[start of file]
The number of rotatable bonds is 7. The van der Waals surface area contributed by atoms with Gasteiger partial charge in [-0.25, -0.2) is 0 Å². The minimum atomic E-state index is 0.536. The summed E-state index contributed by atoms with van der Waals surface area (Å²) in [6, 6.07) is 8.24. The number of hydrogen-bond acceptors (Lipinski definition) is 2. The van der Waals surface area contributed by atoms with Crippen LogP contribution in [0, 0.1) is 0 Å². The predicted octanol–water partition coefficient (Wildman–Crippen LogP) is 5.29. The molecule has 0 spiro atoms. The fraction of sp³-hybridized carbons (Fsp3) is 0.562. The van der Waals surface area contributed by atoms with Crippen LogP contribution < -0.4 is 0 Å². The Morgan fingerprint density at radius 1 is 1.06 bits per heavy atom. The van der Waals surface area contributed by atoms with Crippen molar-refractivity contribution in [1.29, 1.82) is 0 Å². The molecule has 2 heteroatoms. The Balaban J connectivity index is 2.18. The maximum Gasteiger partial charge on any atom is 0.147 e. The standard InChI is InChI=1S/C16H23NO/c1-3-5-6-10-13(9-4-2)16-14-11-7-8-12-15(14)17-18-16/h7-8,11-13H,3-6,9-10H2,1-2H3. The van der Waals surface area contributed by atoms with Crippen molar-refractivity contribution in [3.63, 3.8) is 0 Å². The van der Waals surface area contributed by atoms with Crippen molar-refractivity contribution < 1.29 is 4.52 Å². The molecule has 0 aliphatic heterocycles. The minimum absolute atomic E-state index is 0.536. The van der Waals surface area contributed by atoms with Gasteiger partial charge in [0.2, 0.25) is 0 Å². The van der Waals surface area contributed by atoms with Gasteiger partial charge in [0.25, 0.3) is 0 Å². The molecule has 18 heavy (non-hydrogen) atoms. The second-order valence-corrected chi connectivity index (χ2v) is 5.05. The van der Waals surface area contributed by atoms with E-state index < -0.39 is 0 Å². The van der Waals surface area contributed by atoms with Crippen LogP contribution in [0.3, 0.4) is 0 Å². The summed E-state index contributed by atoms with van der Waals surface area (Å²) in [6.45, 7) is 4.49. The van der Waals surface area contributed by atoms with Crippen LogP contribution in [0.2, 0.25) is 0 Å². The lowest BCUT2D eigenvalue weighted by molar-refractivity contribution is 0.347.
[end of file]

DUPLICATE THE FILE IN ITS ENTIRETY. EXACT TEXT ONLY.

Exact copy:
The number of rotatable bonds is 7. The van der Waals surface area contributed by atoms with Gasteiger partial charge in [-0.25, -0.2) is 0 Å². The minimum atomic E-state index is 0.536. The summed E-state index contributed by atoms with van der Waals surface area (Å²) in [6, 6.07) is 8.24. The number of hydrogen-bond acceptors (Lipinski definition) is 2. The van der Waals surface area contributed by atoms with Crippen LogP contribution in [0, 0.1) is 0 Å². The predicted octanol–water partition coefficient (Wildman–Crippen LogP) is 5.29. The molecule has 0 spiro atoms. The fraction of sp³-hybridized carbons (Fsp3) is 0.562. The van der Waals surface area contributed by atoms with Crippen LogP contribution < -0.4 is 0 Å². The Morgan fingerprint density at radius 1 is 1.06 bits per heavy atom. The van der Waals surface area contributed by atoms with Crippen molar-refractivity contribution in [1.29, 1.82) is 0 Å². The molecule has 2 heteroatoms. The Balaban J connectivity index is 2.18. The maximum Gasteiger partial charge on any atom is 0.147 e. The standard InChI is InChI=1S/C16H23NO/c1-3-5-6-10-13(9-4-2)16-14-11-7-8-12-15(14)17-18-16/h7-8,11-13H,3-6,9-10H2,1-2H3. The van der Waals surface area contributed by atoms with Crippen molar-refractivity contribution in [3.63, 3.8) is 0 Å². The van der Waals surface area contributed by atoms with Crippen molar-refractivity contribution < 1.29 is 4.52 Å². The molecule has 0 aliphatic heterocycles. The minimum absolute atomic E-state index is 0.536. The van der Waals surface area contributed by atoms with Gasteiger partial charge in [0.2, 0.25) is 0 Å². The van der Waals surface area contributed by atoms with Gasteiger partial charge in [0.25, 0.3) is 0 Å². The molecule has 18 heavy (non-hydrogen) atoms. The second-order valence-corrected chi connectivity index (χ2v) is 5.05. The van der Waals surface area contributed by atoms with E-state index < -0.39 is 0 Å². The van der Waals surface area contributed by atoms with Crippen LogP contribution in [0.3, 0.4) is 0 Å². The summed E-state index contributed by atoms with van der Waals surface area (Å²) in [6.45, 7) is 4.49. The van der Waals surface area contributed by atoms with Crippen LogP contribution in [0.2, 0.25) is 0 Å². The lowest BCUT2D eigenvalue weighted by molar-refractivity contribution is 0.347.